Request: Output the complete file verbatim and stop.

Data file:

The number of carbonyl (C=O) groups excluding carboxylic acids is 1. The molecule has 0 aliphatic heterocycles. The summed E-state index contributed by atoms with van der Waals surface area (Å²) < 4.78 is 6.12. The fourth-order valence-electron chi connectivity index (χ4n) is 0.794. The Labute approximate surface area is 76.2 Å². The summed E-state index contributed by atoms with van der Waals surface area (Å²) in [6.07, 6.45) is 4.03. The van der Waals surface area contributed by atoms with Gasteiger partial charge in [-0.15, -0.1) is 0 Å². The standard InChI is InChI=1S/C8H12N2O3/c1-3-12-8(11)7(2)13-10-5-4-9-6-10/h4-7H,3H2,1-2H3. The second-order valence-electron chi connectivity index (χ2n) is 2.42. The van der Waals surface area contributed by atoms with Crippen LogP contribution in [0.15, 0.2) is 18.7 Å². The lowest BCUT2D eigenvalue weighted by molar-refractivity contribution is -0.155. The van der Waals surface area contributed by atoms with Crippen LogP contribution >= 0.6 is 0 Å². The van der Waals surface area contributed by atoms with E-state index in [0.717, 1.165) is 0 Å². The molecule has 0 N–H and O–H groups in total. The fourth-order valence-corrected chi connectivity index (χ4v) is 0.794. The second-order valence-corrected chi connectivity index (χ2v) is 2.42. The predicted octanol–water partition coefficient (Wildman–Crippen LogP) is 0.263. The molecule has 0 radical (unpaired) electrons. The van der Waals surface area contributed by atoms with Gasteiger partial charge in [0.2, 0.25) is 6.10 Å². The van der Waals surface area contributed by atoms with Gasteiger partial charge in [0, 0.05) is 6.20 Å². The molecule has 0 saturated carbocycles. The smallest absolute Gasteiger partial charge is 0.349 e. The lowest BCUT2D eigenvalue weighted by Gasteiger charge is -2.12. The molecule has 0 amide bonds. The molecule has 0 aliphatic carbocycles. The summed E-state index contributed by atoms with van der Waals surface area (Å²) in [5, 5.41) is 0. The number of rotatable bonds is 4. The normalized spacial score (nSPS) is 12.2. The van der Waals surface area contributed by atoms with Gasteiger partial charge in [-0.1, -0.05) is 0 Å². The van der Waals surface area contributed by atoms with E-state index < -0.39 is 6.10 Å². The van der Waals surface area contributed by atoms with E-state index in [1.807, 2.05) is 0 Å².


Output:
The number of carbonyl (C=O) groups excluding carboxylic acids is 1. The molecule has 0 aliphatic heterocycles. The summed E-state index contributed by atoms with van der Waals surface area (Å²) < 4.78 is 6.12. The fourth-order valence-electron chi connectivity index (χ4n) is 0.794. The Labute approximate surface area is 76.2 Å². The summed E-state index contributed by atoms with van der Waals surface area (Å²) in [6.07, 6.45) is 4.03. The van der Waals surface area contributed by atoms with Gasteiger partial charge in [-0.15, -0.1) is 0 Å². The standard InChI is InChI=1S/C8H12N2O3/c1-3-12-8(11)7(2)13-10-5-4-9-6-10/h4-7H,3H2,1-2H3. The second-order valence-electron chi connectivity index (χ2n) is 2.42. The van der Waals surface area contributed by atoms with Crippen LogP contribution in [0.15, 0.2) is 18.7 Å². The lowest BCUT2D eigenvalue weighted by molar-refractivity contribution is -0.155. The van der Waals surface area contributed by atoms with Crippen LogP contribution >= 0.6 is 0 Å². The van der Waals surface area contributed by atoms with E-state index in [0.717, 1.165) is 0 Å². The molecule has 0 N–H and O–H groups in total. The fourth-order valence-corrected chi connectivity index (χ4v) is 0.794. The second-order valence-corrected chi connectivity index (χ2v) is 2.42. The predicted octanol–water partition coefficient (Wildman–Crippen LogP) is 0.263. The molecule has 0 radical (unpaired) electrons. The van der Waals surface area contributed by atoms with Gasteiger partial charge in [0.2, 0.25) is 6.10 Å². The van der Waals surface area contributed by atoms with Gasteiger partial charge in [0, 0.05) is 6.20 Å². The molecule has 0 saturated carbocycles. The smallest absolute Gasteiger partial charge is 0.349 e. The lowest BCUT2D eigenvalue weighted by Gasteiger charge is -2.12. The molecule has 0 amide bonds. The molecule has 0 aliphatic carbocycles. The summed E-state index contributed by atoms with van der Waals surface area (Å²) in [5, 5.41) is 0. The number of rotatable bonds is 4. The normalized spacial score (nSPS) is 12.2. The van der Waals surface area contributed by atoms with Gasteiger partial charge in [-0.1, -0.05) is 0 Å². The van der Waals surface area contributed by atoms with E-state index < -0.39 is 6.10 Å². The van der Waals surface area contributed by atoms with E-state index in [1.807, 2.05) is 0 Å².